Rul­ing dims hopes for Dun­dalk cen­ter sale

Court says any deal needs OK from top state of­fi­cials

Baltimore Sun - - NEWS - By Pamela Wood pwood@balt­sun.com twit­ter.com/pwoodreporter

A state ap­peals court this week dealt a blow to Bal­ti­more County Ex­ec­u­tive Kevin Kamenetz’s plan to sell an old gov­ern­ment cen­ter in Dun­dalk to a devel­oper to trans­form into a shop­ping cen­ter.

The Mary­land Court of Spe­cial Ap­peals ruled Wed­nes­day that the deal needs ap­proval of top state of­fi­cials — a step Gov. Larry Ho­gan has not been willing to take.

Kamenetz con­tends that re­de­vel­op­ing the gov­ern­ment cen­ter will of­fer an eco­nomic boost for Dun­dalk.

Ellen Kobler, a spokes­woman for the county ex­ec­u­tive, said af­ter the court rul­ing: “We re­main hope­ful that the Board of Public Works will do its job and ap­prove the project.”

Kamenetz de­cided in 2012 to sell the North Point Gov­ern­ment Cen­ter at the corner of Mer­ritt Boule­vard and Wise Av­enue, as well as two other county-owned prop­er­ties, to pri­vate de­vel­op­ers. Van­guard Com­mer­cial De­vel­op­ment, a Bal­ti­more­based firm that de­vel­ops shop­ping cen­ters and drug­stores, sub­mit­ted the win­ning bid for the gov­ern­ment cen­ter.

Van­guard would pay $7.6 mil­lion to the county in a com­bi­na­tion of cash, a pay­ment plan and for­go­ing fu­ture tax cred­its. The com­pany has en­vi­sioned a mixed-use project called Mer­ritt Pav­il­ion that would in­clude med­i­cal of­fices, re­tail stores, ca­sual restau­rants and a gas sta­tion.

The deal faced op­po­si­tion, first from res­i­dents who didn’t want the gov­ern­ment and com­mu­nity cen­ter turned into a re­tail project, and later from Ho­gan and Comptroller Peter Fran­chot.

State of­fi­cials say sell­ing the prop­erty to a pri­vate com­pany re­quires ap­proval of the state Board of Public Works be­cause the gov­ern­ment cen­ter was once a ju­nior high school — and be­cause the state is­sued bonds to build that school.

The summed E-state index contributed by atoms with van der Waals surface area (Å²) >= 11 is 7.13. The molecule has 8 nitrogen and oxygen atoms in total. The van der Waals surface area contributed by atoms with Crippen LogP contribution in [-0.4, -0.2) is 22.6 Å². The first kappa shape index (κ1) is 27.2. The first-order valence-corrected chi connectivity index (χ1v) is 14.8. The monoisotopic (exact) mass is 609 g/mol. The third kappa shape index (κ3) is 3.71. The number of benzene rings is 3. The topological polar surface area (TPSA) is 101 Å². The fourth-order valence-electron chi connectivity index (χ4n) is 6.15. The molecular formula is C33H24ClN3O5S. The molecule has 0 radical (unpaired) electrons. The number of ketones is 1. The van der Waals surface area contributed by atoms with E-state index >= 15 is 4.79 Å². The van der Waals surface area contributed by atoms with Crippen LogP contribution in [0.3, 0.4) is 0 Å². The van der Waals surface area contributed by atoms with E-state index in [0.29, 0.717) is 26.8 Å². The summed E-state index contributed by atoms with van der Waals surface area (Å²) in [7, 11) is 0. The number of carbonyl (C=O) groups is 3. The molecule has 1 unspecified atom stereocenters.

Van­guard chal­lenged that po­si­tion in court, say­ing the state shouldn’t have a say in the mat­ter, and Bal­ti­more County sup­ported that ar­gu­ment. Ear­lier this year, a Bal­ti­more County cir­cuit judge agreed, rul­ing the Board of Public Works ap­proval was not needed.

But the Court of Spe­cial Ap­peals’ 45page opin­ion re­v­erses that de­ci­sion.

“The reg­u­la­tion re­quires Bal­ti­more County to seek and ob­tain the ap­proval of Board of Public Works be­fore dis­pos­ing of the for­mer school prop­erty,” Judge Kevin F. Arthur wrote for the court.

Rep­re­sen­ta­tives for Ho­gan and Fran­chot, who hold two of the three seats on the Board of Public Works, say the gov­ern­ment cen­ter sale is not likely to be ap­proved as cur­rently pro­posed.

“The gover­nor will not sup­port a scheme that was hatched be­hind closed doors and is op­posed by the vast ma­jor­ity of Dun­dalk res­i­dents,” Ho­gan spokes­woman Amelia Chasse said in a state­ment. “If the county wants to move this project for­ward, they will do what the Board of Public Works rec­om­mended over a year ago and de­velop a new plan with in­put from the lo­cal com­mu­nity.”

Peter Hamm, a spokesman for Fran­chot, said the county “needs to ap­proach the po­ten­tial de­vel­op­ment ... in a more in­clu­sive and trans­par­ent man­ner than it has in the past.”

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